Oral Motor Sensory Breaks for Kids on a Road TripThis shop has been compensated by Collective Bias, Inc. and its advertiser. All opinions are mine alone. #TwizzlersSummer #CollectiveBias
Every year we trek 6 hours to the beach. Four kids in a minivan for a six hour trip that in actuality takes 8 or more hours after bathroom breaks. It can be nerve wracking for the kids and the parents. Long road trips with the family are definitely fun. They are certainly stressful and chaotic times with sibling love and revelry, but definitely memory-making. Whether you have one child or 6, a road trip involves planning. You prepare the books, the activities, the snacks, the music, or videos. You can prep it all, but no matter what, there will be craziness that only kids can bring. There are the potty emergencies that happen 20 minutes after you left the rest stop. There are the drink spills that saturate the car seats. There are spilled toys and fights that break out among sisters. But through it all, you're plowing 65 miles an hour to memories.
But, when all of this chaos is happening, you can take mini-sensory breaks that will give the kids a chance to calm down the fidgets and the wiggles. As an occupational therapist in the school-based setting, I often times made recommendations to parents and teachers for kids who needed to move during the span of a class or school-day. Unfortunately, when you are travelling long distances in a car on a road trip, you can't always stop and get out to move and stretch. There are definitely times that a rest stop is needed and those are the perfect times for kids to get out of the car and run a bit. But, when you are stuck in a van or car for a while, sometimes kids just need to have a sensory break. This is true for typical kids or kids with sensory processing disorders (and parents, too)!
We made these snack bottles to help with calming sensory input using Twizzlers Twists. Sensory Processing Disorder in children can present with many different sensory needs due to difficulties with modulating sensory input. The long car ride of a family vacation can cause sensory overload or a lack of sensory input to kids who need help regulating input. Whether a child with sensory processing disorder is sensory seeking, under-responsive to sensory input, or sensory defensive, oral motor sensory integration activities like chewy Twizzlers Twists can help. The repetition of chewing a licorice twist can help to calm and regulate sensory needs. Not only are Twizzlers Twists the perfect car snack for sensory needs, they are easy to eat and Don't Melt like chocolate snacks might!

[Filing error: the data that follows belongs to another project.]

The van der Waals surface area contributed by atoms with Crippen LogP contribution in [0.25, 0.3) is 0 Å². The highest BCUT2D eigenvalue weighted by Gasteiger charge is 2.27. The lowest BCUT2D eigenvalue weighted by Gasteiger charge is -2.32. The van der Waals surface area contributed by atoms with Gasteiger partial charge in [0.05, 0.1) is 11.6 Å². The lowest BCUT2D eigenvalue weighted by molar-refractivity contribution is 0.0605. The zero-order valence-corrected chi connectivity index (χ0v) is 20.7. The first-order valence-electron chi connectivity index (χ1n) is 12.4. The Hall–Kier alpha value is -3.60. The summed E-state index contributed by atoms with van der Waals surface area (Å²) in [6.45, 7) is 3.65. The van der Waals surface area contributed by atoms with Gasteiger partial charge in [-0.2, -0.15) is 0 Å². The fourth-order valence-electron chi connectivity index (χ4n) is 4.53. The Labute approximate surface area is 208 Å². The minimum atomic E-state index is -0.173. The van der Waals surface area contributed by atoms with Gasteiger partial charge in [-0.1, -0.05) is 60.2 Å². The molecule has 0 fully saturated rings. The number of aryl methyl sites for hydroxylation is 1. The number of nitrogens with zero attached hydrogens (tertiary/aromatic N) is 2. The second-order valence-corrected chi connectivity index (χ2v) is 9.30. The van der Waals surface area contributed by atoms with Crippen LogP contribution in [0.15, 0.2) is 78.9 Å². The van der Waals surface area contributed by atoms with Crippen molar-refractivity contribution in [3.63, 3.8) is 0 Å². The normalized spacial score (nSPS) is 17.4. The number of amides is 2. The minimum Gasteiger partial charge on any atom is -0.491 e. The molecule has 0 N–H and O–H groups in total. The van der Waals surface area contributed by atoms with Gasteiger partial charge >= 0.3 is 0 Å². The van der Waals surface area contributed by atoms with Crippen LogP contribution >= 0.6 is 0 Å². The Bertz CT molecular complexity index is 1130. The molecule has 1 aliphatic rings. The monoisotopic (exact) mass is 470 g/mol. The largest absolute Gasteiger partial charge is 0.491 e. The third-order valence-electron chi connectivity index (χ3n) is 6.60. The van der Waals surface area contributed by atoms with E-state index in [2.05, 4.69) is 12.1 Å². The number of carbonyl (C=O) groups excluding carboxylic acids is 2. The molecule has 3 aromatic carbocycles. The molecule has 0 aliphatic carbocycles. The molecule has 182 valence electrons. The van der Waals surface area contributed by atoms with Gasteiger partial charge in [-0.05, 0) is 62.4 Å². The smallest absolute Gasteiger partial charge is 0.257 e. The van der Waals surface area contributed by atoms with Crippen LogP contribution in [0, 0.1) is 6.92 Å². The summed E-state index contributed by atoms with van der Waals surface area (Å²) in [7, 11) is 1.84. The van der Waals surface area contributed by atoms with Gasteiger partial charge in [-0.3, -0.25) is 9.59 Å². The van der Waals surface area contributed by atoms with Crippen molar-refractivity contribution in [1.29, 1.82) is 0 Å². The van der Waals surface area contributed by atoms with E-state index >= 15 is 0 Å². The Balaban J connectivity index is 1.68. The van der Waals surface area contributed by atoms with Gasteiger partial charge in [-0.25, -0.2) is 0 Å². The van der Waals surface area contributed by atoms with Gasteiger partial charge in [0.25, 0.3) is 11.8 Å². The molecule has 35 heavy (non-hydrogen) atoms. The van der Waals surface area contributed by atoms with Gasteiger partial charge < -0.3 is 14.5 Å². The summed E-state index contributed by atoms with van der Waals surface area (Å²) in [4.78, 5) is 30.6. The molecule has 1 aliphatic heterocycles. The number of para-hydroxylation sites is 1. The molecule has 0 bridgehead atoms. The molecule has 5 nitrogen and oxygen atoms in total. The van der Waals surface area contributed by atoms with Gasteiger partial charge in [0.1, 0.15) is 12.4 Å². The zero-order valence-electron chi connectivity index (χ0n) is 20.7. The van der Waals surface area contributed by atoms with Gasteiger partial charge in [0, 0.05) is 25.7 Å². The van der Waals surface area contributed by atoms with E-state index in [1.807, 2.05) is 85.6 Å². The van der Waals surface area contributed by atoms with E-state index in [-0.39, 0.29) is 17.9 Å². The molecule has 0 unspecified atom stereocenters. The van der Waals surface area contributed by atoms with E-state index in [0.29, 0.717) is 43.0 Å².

To make a Road Trip Twizzlers Twists Snack holder:With kids, a road trip almost guarantees a messy car with crumbs and spills. We wanted to create a container that would hold our Twizzlers Twists and keep the mess on the lower end. A cute container is bonus, so we pulled out the ribbons and glue gun. These snack holders will keep our Twizzlers Twists ready for kids (and the parents) that need a quick sensory break during a long trip:
Gather a few tall plastic jars from the recycle bin. We used recycled peanut jars and loved that the lids coordinated with our Twizzlers Twists! Grab a strand of ribbon and the glue gun to make these jars something special.
Cut the ribbon to fit around the jar. Using the hot glue gun, attach the ribbon. You can layer on colors, or get the kids involved in decorating by using decorative tape or even permanent markers to decorate the snack containers.
Now you'll need Twizzlers candy. We grabbed our Twizzlers Twists and Twizzlers Pull N Peels at Walmart along with all of the other must-haves for our vacation.
Fill the containers with Twizzlers Twists and Twizzlers Pull N Peels. They are ready to grab and go on your next road trip with the family!
Other ideas for oral motor input during long car rides might include some of these ideas:
- Chew on a straw
- Blow through a straw
- Eat crunchy snacks
- Drink a smoothie through a sippy cup with a straw-type top
- Use a "crazy straw" in a cup. The smaller opening is great for oral motor input.
- Play "Simon Says" with mouth exercises: Suck cheeks in/puff cheeks out/Make a big "O" shape/Stretch out the tongue
- Chew gum
- Use a straw to suck and pick up pieces of paper. Transfer them carefully to a cup using only the straw.
Are you looking for more information on Sensory Processing or any of the body's sensory systems and how they affect functional skills and behavior? This book, Sensory Processing 101, will explain it all. Activities and Resources are included. Get it today and never struggle to understand or explain Sensory Integration again. Shop HERE.